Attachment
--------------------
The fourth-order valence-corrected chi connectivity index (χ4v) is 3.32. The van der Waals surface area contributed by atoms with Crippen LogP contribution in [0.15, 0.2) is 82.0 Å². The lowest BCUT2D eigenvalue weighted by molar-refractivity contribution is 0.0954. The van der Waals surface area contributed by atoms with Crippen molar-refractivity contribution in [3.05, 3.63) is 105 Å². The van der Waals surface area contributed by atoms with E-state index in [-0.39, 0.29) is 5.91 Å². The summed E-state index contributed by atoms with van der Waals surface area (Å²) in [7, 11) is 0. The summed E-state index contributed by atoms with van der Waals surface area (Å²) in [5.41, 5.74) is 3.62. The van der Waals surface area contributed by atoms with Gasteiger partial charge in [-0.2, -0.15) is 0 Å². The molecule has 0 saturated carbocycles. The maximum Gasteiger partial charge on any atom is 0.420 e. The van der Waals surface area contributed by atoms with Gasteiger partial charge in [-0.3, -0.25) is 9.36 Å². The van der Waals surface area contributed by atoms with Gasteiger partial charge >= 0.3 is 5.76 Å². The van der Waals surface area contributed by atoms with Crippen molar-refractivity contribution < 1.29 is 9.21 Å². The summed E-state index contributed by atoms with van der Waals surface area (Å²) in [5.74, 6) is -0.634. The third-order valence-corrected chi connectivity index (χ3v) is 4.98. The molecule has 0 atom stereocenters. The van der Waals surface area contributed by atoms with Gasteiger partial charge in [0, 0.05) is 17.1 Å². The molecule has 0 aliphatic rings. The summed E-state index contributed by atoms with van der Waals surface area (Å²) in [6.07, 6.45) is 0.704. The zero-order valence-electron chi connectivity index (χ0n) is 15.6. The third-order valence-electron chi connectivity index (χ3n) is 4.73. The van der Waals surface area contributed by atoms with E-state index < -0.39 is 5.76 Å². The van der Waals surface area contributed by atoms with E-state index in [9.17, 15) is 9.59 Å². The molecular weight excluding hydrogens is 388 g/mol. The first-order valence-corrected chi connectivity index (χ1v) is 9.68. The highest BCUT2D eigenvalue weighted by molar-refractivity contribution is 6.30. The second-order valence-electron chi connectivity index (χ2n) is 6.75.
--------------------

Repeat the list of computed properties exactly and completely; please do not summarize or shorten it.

The fourth-order valence-corrected chi connectivity index (χ4v) is 3.32. The van der Waals surface area contributed by atoms with Crippen LogP contribution in [0.15, 0.2) is 82.0 Å². The lowest BCUT2D eigenvalue weighted by molar-refractivity contribution is 0.0954. The van der Waals surface area contributed by atoms with Crippen molar-refractivity contribution in [3.05, 3.63) is 105 Å². The van der Waals surface area contributed by atoms with E-state index in [-0.39, 0.29) is 5.91 Å². The summed E-state index contributed by atoms with van der Waals surface area (Å²) in [7, 11) is 0. The summed E-state index contributed by atoms with van der Waals surface area (Å²) in [5.41, 5.74) is 3.62. The van der Waals surface area contributed by atoms with Gasteiger partial charge in [-0.2, -0.15) is 0 Å². The molecule has 0 saturated carbocycles. The maximum Gasteiger partial charge on any atom is 0.420 e. The van der Waals surface area contributed by atoms with Gasteiger partial charge in [-0.3, -0.25) is 9.36 Å². The van der Waals surface area contributed by atoms with Gasteiger partial charge >= 0.3 is 5.76 Å². The van der Waals surface area contributed by atoms with Crippen molar-refractivity contribution < 1.29 is 9.21 Å². The summed E-state index contributed by atoms with van der Waals surface area (Å²) in [5.74, 6) is -0.634. The third-order valence-corrected chi connectivity index (χ3v) is 4.98. The molecule has 0 atom stereocenters. The van der Waals surface area contributed by atoms with Gasteiger partial charge in [0, 0.05) is 17.1 Å². The molecule has 0 aliphatic rings. The summed E-state index contributed by atoms with van der Waals surface area (Å²) in [6.07, 6.45) is 0.704. The zero-order valence-electron chi connectivity index (χ0n) is 15.6. The third-order valence-electron chi connectivity index (χ3n) is 4.73. The van der Waals surface area contributed by atoms with E-state index < -0.39 is 5.76 Å². The van der Waals surface area contributed by atoms with E-state index in [9.17, 15) is 9.59 Å². The molecular weight excluding hydrogens is 388 g/mol. The first-order valence-corrected chi connectivity index (χ1v) is 9.68. The highest BCUT2D eigenvalue weighted by molar-refractivity contribution is 6.30. The second-order valence-electron chi connectivity index (χ2n) is 6.75.